The law could be changed to make it harder for people on New Zealand passports to return from countries such as Iraq and Syria if they have been fighting for militant groups such as the Islamic State, Prime Minister John Key says.
At a meeting last week chaired by American President Barack Obama, the United Nations Security Council called for all countries to make it a serious criminal offence for their citizens to fight abroad with militant groups.
Mr Key said New Zealand would "potentially" consider a law change.
"I guess as best as I can share the information I have with you, I think what I would say is that if I was to spell out to New Zealanders the exact number of people looking to leave and be foreign fighters, it would larger, I think, than New Zealanders would expect that number to be."
The Security Intelligence Service was dealing with legislation which has been on the books for decades, he said.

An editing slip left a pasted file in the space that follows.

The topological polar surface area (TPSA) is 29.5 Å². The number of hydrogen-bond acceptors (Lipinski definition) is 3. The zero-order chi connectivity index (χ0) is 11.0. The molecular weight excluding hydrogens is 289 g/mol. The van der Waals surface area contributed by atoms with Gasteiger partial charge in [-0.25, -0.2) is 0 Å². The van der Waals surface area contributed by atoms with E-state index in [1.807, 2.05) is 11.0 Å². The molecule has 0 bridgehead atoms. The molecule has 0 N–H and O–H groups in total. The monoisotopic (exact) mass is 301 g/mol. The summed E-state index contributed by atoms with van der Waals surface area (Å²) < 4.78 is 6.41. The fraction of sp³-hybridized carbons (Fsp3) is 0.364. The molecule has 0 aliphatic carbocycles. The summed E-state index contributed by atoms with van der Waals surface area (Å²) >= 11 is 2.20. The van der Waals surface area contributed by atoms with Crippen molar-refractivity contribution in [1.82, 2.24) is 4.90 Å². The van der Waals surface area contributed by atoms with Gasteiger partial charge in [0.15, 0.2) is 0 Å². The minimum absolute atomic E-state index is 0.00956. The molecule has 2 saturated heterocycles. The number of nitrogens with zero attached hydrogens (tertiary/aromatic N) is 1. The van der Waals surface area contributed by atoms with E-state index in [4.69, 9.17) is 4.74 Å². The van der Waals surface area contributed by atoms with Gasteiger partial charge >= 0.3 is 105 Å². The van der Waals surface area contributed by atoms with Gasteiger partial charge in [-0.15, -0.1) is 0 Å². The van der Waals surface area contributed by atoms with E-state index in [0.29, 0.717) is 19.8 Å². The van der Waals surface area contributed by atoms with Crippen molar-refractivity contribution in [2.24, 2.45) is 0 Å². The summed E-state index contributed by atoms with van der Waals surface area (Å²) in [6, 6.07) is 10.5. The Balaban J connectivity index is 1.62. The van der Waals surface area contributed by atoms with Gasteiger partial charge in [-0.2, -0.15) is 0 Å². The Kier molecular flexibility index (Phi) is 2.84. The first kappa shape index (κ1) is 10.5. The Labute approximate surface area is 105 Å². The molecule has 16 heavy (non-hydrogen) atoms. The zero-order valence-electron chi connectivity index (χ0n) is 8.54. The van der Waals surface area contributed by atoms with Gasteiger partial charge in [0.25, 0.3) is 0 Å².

"I don't know necessarily all the areas where the officials might believe that we should take a slightly different and, some would argue, tougher response.
"But what I do know is it's an area of enough concern for us to ask the officials to provide us (with) that advice."
Mr Key said work on reforms would need to done in tandem with the Opposition and the Intelligence Security Committee.
He acknowledged New Zealand had an easier regime than Australia but said he would not describe it has a haven for those wanting to return home.
The United States has no specific law preventing individuals from joining such groups but has anti-terrorism laws it has used to prosecute those associated with such groups.
The Australian government is proposing to declare some parts of the world no-go zones, making it an offence to enter any area where it considers a listed terrorist organisation is engaged in hostile activity.